Aging at Home? Be the Host With the Most (Visitability)

steps to front door of a wood...
steps to front door of a wood...

In recent posts, I explored the health value of staying socially connected.

One big way of staying socially connected is to have people over to the house. And you want to be able to drop by at friends and family, too.

But what happens if your home has too many steps, or the hall is too narrow for a wheelchair? What happens if you're the one in the chair, and your best friend's house has steep steps going up to the front porch? As more people have more trouble with mobility, is this going to become a more-frequent barrier to getting together?

We all like to be good hosts, and yet our spaces can create an uncomfortable disconnect between our desire and our ability to make people feel at home.

It's something I'm thinking about these days, as we're expecting a special houseguest who sometimes uses a walker. Being the author of a book about aging at home, I know exactly what's wrong, yet I can't do much to fix it (we're moving out in weeks).

It's not just older houses or small apartments. Even modern "open concept" designs can have tight corners, winding stairs and snug powder rooms. What's more, in my neck of the northern woods, architects freely use stairs to lift main entrances up above the snow line while allowing the necessary basements to get a bit of natural light. Home entries include assorted concrete steps, sometimes without handrails... and you can bet they're slippery in the winter.

Of increasing necessity is born a social movement, and with the movement comes a term: visitability.

Although "visitability" was not invented out of concern for older people specifically, its importance should be obvious for this expanding age group.

Visitability, also called "basic home access" and "inclusive home design," strips concepts of accessibility and accommodation down to the minimum required to help others be welcome in your home. The push is for new design to incorporate three simple elements and for renovations to focus on them first.

According to one visitability resource website, the 1-2-3 of visitability includes:

• One zero-step entrance.
• Doors with 32 inches of clear passage space.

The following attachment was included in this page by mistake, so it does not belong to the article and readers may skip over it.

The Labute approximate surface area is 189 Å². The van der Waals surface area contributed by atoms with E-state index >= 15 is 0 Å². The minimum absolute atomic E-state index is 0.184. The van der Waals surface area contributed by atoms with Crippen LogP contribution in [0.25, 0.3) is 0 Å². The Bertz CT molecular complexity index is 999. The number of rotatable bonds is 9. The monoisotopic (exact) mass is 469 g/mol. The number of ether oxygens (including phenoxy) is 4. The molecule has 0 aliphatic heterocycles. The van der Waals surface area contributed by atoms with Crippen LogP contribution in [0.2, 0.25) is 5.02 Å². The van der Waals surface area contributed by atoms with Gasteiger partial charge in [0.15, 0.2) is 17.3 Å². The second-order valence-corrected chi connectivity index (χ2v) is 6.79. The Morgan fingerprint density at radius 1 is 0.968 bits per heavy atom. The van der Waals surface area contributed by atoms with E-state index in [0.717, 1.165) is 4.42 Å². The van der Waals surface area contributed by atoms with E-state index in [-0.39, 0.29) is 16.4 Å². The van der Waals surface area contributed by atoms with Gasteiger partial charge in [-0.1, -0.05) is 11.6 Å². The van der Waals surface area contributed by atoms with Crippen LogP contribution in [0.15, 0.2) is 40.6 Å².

• One bathroom on the main floor you can get into in a wheelchair.

Concrete Change, an advocacy organization, views visitability as a basic matter of fairness. It's pushing to mandate "visitability" so that people requiring it are no longer shunted aside to a kind of "special-needs housing" category.

The Center for Inclusive Design and Environmental Access says visitability is based on the conviction that inclusion of basic architectural access features in all new homes is a civil and human right and improves livability for all. You can find design and related resources on its website.

The Canadian Centre on Disability Studies has launched its own VisitAbility project to promote these new housing standards.

My book addresses the many ways that universal design can make it possible to live comfortably and fully with thoughtful attention to our "built" environments. Visitability captures the "least common denominator" in universal design to at least ensure that domestic life can be shared freely without barriers.

A visitable home is a home that is desirable for all the generations -- for families pushing kids in strollers, for home workers accepting delivery packages, for older people and visiting grandparents.

By opening our homes to others, we also make them better homes for ourselves. So look at your home through the eyes of visitors, and press for change as well. You might not need it for yourself, right now, but eventually someone is going to cross that threshold... and it's better when the threshold is low.